Evaluate 'The Outsiders' by S.E. Hinton as a form of Young Adult Literature.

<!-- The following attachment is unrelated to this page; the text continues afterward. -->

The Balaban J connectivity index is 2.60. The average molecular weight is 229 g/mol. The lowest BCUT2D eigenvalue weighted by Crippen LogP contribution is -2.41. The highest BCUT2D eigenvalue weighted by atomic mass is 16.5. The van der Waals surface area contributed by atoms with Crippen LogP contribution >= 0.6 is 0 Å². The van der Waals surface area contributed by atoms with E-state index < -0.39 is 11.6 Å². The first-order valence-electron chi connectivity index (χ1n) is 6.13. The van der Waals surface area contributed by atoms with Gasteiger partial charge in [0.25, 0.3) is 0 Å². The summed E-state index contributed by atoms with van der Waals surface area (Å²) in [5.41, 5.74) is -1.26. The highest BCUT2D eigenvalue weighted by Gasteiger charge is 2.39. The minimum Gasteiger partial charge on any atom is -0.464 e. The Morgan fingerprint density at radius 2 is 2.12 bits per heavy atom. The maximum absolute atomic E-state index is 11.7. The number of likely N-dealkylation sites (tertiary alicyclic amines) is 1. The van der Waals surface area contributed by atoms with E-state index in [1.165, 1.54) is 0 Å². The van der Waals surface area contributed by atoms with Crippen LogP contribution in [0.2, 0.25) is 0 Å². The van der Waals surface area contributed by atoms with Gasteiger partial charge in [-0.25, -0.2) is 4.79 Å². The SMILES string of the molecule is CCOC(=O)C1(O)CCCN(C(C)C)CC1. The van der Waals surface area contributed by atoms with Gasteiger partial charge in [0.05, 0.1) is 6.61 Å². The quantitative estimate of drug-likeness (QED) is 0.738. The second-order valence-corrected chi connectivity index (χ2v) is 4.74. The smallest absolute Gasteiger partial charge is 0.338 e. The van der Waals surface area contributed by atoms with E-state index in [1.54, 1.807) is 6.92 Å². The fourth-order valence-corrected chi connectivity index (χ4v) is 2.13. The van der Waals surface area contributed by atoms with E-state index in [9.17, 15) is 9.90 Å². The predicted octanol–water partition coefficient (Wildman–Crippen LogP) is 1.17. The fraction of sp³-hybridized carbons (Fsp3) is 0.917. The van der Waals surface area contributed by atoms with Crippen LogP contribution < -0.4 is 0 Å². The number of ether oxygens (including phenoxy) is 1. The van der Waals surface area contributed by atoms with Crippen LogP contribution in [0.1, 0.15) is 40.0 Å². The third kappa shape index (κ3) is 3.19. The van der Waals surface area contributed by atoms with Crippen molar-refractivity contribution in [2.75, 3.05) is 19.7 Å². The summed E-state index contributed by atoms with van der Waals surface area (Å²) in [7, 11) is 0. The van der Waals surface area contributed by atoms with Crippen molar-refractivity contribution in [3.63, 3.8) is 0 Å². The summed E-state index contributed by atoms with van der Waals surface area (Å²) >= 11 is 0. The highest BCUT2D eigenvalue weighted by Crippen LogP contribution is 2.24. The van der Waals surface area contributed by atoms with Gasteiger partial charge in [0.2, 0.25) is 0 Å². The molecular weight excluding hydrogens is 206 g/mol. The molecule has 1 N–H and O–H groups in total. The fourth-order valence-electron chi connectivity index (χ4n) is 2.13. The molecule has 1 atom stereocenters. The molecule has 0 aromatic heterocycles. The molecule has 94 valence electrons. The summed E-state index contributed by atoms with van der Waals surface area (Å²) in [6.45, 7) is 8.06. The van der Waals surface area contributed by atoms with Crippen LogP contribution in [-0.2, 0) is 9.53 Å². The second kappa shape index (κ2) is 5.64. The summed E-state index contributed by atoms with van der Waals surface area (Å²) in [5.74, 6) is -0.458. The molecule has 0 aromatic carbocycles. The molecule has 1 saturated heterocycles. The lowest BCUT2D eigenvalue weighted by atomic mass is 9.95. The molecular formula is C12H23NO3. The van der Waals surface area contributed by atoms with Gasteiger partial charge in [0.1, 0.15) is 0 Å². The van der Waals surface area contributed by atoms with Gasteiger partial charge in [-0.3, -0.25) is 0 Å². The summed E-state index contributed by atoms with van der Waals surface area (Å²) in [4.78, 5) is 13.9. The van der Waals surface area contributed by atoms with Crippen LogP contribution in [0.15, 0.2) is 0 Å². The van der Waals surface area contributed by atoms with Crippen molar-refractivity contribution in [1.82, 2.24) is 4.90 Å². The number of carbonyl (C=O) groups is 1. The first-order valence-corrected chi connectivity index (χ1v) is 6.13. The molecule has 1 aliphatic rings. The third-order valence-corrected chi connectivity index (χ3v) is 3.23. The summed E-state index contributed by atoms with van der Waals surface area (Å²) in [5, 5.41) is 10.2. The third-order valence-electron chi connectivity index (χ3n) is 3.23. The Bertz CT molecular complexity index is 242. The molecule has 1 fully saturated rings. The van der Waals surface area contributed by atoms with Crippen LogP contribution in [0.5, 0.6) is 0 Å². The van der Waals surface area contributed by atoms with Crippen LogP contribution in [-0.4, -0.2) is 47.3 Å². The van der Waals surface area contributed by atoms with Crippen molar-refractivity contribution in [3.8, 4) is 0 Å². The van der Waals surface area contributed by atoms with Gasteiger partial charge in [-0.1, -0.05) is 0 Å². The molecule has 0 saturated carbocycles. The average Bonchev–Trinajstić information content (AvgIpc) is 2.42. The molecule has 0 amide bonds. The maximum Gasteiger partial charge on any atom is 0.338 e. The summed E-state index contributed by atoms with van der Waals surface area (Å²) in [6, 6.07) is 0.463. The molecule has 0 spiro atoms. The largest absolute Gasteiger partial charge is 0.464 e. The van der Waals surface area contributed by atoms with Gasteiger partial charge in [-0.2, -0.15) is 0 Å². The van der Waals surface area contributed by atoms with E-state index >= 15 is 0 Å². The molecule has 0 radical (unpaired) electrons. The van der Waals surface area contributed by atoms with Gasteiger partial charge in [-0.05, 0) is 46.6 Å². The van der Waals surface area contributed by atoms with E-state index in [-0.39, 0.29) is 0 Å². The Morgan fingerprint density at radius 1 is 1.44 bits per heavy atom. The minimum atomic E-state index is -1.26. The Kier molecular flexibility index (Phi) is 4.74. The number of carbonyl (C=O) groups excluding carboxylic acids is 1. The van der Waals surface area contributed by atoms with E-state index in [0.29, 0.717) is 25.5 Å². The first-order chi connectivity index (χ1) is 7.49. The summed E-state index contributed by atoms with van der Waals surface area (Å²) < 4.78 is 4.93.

The Outsiders is a coming of age novel in the Young Adult Literature genre, that portrays two weeks in the life of Ponyboy Curtis as he tries to understand the socio-economically divided society in which he lives in. Young Adult Literature is defined by its specific target audience of around 12 to 20 years of age. As well as this, novels in this genre are mostly written from the perspective of a teenager, and focus on real-life problems within society; such as bullying, suicide, and relationships. The Outsiders follows the real-life drama of Ponyboy Curtis as the novel explores the socio-economic divide between ‘the socs’ and ‘the greasers’ in Tulsa, Oklahoma in 1965. ‘The socs’ are of a higher class within the society due to their privileged financial position, while the ‘greasers’ only have each other for support; yet it seems that each other is all that they need. A socio-economic divide within a society is a real life problem faced by communities all over the world. The Outsiders gives a very realistic and honest portrayal of what it is like to live on the less privileged side of the spectrum, as well as the unique relationship they have with the higher end of society. The second aspect that classifies The Outsiders as Young Adult Literature is how Hinton has articulated the novel from the perspective of Ponyboy Curtis, a thirteen-year-old boy who is the youngest of three brothers. However, Ponyboy is facing issues not as commonly faced by people of such a young age. His parents died which means that he is being looked after by his older brother, but in some ways still has a responsibility to defend for himself in the culture of gangs and violence he is exposed to each day. Lastly, The Outsiders can be classified as Young Adult Literature, as even though it has the potential to use strong language and be fairly graphic due to the violent nature of the setting in which the novel is based, it has been written in such a way that is appropriate for a slightly younger audience. This can be seen though the lack of swearing or vulgar language used throughout the story. As well as this, even though there are scenes that are violent in nature, Hinton used language that portrayed the seriousness of the situation without being too graphic. For example “I thought dizzily that he was going to knock some of my teeth loose or break my nose”. Even though Ponyboy is in a fight, much more graphic language could have been used to describe the scene if the target audience was of an older age bracket. Many aspects of The Outsiders classify the novel as Young Adult Literature. You can see through the very way it was written that it is targeted for a younger audience, however this does not mean that the novel lacks maturity as it explores very real and eye-opening situations that is still going on in the real world today.